A Florida Polling Bonanza

By Jim Ellis

Feb. 9, 2018 — The 2018 Florida Senate race is on the cusp of becoming one of the top political campaigns in the country, but polling has been scarce … until yesterday.

Left: Sen. Bill Nelson (D) | Right: Gov. Rick Scott (R)

Left: Sen. Bill Nelson (D) | Right: Gov. Rick Scott (R)

Three different pollsters released data from their recent Florida electorate surveys, each testing the impending contest between Sen. Bill Nelson (D) and Gov. Rick Scott (R). Though the governor has not announced his candidacy, a loosely affiliated Super PAC has been spending heavily touting his accomplishments through various substantial statewide media buys. Since no other Republican candidate is even contemplating running, few doubt that the governor will make the race.

That being said, Florida Atlantic University, the University of North Florida, and Mason-Dixon Polling & Strategy all released surveys this week. Though each arrived at different ballot test results, and all three have some methodological flaws, it is clear that the overall conclusion tells us that the Florida campaign is already in the toss-up realm.

The FAU poll (Feb. 1-4; 750 registered Florida voters; 375 on-line, 375 via automated telephone system) returns the most surprising result. According to their sampling universe, Gov. Scott has a 10-point, 44-34 percent lead over Sen. Nelson. This seems far-fetched, especially in comparison with the two succeeding polls taken during the same time frame. Additionally, the polling sample contains too many Independents, and is a bit low for both Democrats and Republicans. This makes the ballot test response even more curious and suspect.

The University of Northern Florida (Jan. 29-Feb. 4; 619 registered Florida voters via live telephone interview) sees the race much differently. According to their sample, it is Sen. Nelson who holds a 48-42 percent edge. The problem here is the likely voter contingent is too small for a state the size of Florida. Of the 619 people sampled, only 429 considered themselves likely voters. This would be a good sample size for a congressional district, but not of a state comprised of 27 CDs.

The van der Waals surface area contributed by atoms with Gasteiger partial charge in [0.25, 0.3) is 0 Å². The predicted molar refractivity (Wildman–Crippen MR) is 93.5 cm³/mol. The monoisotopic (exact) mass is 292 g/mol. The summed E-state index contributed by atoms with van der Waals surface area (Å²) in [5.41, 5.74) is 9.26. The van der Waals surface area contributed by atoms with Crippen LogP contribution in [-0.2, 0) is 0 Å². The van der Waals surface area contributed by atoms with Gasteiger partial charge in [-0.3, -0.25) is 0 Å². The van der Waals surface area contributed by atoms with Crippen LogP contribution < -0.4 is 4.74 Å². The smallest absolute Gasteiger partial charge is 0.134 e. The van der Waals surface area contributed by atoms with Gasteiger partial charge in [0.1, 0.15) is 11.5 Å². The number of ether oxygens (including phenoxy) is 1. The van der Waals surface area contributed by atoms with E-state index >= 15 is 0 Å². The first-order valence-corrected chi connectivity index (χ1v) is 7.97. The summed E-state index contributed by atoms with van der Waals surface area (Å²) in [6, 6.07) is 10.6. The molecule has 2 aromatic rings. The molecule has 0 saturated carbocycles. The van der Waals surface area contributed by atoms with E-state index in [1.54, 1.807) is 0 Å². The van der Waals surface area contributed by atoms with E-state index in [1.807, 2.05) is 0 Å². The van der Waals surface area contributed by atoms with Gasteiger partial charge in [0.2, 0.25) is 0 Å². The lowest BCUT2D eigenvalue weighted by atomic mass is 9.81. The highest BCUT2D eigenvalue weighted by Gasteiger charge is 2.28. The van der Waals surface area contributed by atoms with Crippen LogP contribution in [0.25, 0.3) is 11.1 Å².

Mason-Dixon Polling & Strategy (Jan. 30-Feb. 1; 625 registered Florida voters) arrives at a conclusion that’s about halfway between the other two, and consistent with the small number of earlier polls that were conducted last year. M-D reports a 45-44 percent ballot test in Sen. Nelson’s favor, again forecasting a virtual tie between the two men. In October, their statewide Florida survey found the pair tied at 44 percent, meaning virtually nothing has changed since that time. A year ago, in February of 2017, the Mason-Dixon ballot test gave Sen. Nelson a stronger 46-41 percent advantage, which is still within a consistent result realm when compared to their next two future polls.

The Mason-Dixon flaw is in the sample’s demographic split. According to the prospectus, the White/Caucasian number is 11 points higher than the Florida US Census count (66 to 55 percent). The Hispanic number is eight points low (17 to 25 percent), while African Americans appear to be three points under-sampled (14 to 17 percent). Additionally, females are two points over-sampled.

Aside from the last point, the demographic skew would seem to cut against Sen. Nelson, suggesting that his lead may be a bit bigger than the one-point edge M-D finds.

Taking account the methodological flaws found in the three polls, and thinking that the FAU survey (Scott plus-10 points) is an outlier, the preponderance of data still points to a highly competitive and virtually even contest against two well known political figures, both with high positives. But, a razor-thin statewide result is certainly nothing new to Florida voters.

Though this race so far has suffered from polling scarcity, we can be assured of seeing regular survey data coming from the Sunshine State throughout the rest of this year.

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